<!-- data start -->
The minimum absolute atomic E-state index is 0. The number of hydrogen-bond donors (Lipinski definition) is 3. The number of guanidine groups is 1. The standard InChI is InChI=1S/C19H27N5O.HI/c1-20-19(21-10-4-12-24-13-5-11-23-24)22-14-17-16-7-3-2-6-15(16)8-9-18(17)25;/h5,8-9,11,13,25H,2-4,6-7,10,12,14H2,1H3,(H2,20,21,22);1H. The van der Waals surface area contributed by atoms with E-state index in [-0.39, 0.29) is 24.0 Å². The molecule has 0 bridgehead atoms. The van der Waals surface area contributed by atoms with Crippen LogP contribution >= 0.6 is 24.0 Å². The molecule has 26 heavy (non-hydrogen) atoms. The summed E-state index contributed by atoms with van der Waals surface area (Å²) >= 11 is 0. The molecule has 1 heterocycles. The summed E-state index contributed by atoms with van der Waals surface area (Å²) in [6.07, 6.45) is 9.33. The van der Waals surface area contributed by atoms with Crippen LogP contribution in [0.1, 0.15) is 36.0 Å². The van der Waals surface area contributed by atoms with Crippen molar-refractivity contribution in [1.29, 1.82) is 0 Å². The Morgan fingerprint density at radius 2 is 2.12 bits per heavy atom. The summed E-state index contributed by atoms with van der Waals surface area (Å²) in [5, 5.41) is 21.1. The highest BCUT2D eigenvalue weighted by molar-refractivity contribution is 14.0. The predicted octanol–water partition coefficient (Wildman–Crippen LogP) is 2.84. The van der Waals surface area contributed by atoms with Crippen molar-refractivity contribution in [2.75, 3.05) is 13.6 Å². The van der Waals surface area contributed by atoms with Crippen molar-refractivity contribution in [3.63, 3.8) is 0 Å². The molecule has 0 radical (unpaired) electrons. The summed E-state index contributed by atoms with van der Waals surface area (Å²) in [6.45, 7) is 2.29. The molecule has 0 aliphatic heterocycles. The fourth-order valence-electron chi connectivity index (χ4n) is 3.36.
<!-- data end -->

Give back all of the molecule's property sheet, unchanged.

The minimum absolute atomic E-state index is 0. The number of hydrogen-bond donors (Lipinski definition) is 3. The number of guanidine groups is 1. The standard InChI is InChI=1S/C19H27N5O.HI/c1-20-19(21-10-4-12-24-13-5-11-23-24)22-14-17-16-7-3-2-6-15(16)8-9-18(17)25;/h5,8-9,11,13,25H,2-4,6-7,10,12,14H2,1H3,(H2,20,21,22);1H. The van der Waals surface area contributed by atoms with E-state index in [-0.39, 0.29) is 24.0 Å². The molecule has 0 bridgehead atoms. The van der Waals surface area contributed by atoms with Crippen LogP contribution >= 0.6 is 24.0 Å². The molecule has 26 heavy (non-hydrogen) atoms. The summed E-state index contributed by atoms with van der Waals surface area (Å²) >= 11 is 0. The molecule has 1 heterocycles. The summed E-state index contributed by atoms with van der Waals surface area (Å²) in [6.07, 6.45) is 9.33. The van der Waals surface area contributed by atoms with Crippen LogP contribution in [0.1, 0.15) is 36.0 Å². The van der Waals surface area contributed by atoms with Crippen molar-refractivity contribution in [1.29, 1.82) is 0 Å². The Morgan fingerprint density at radius 2 is 2.12 bits per heavy atom. The summed E-state index contributed by atoms with van der Waals surface area (Å²) in [5, 5.41) is 21.1. The highest BCUT2D eigenvalue weighted by molar-refractivity contribution is 14.0. The predicted octanol–water partition coefficient (Wildman–Crippen LogP) is 2.84. The van der Waals surface area contributed by atoms with Crippen molar-refractivity contribution in [2.75, 3.05) is 13.6 Å². The van der Waals surface area contributed by atoms with Crippen molar-refractivity contribution in [3.63, 3.8) is 0 Å². The molecule has 0 radical (unpaired) electrons. The summed E-state index contributed by atoms with van der Waals surface area (Å²) in [6.45, 7) is 2.29. The molecule has 0 aliphatic heterocycles. The fourth-order valence-electron chi connectivity index (χ4n) is 3.36.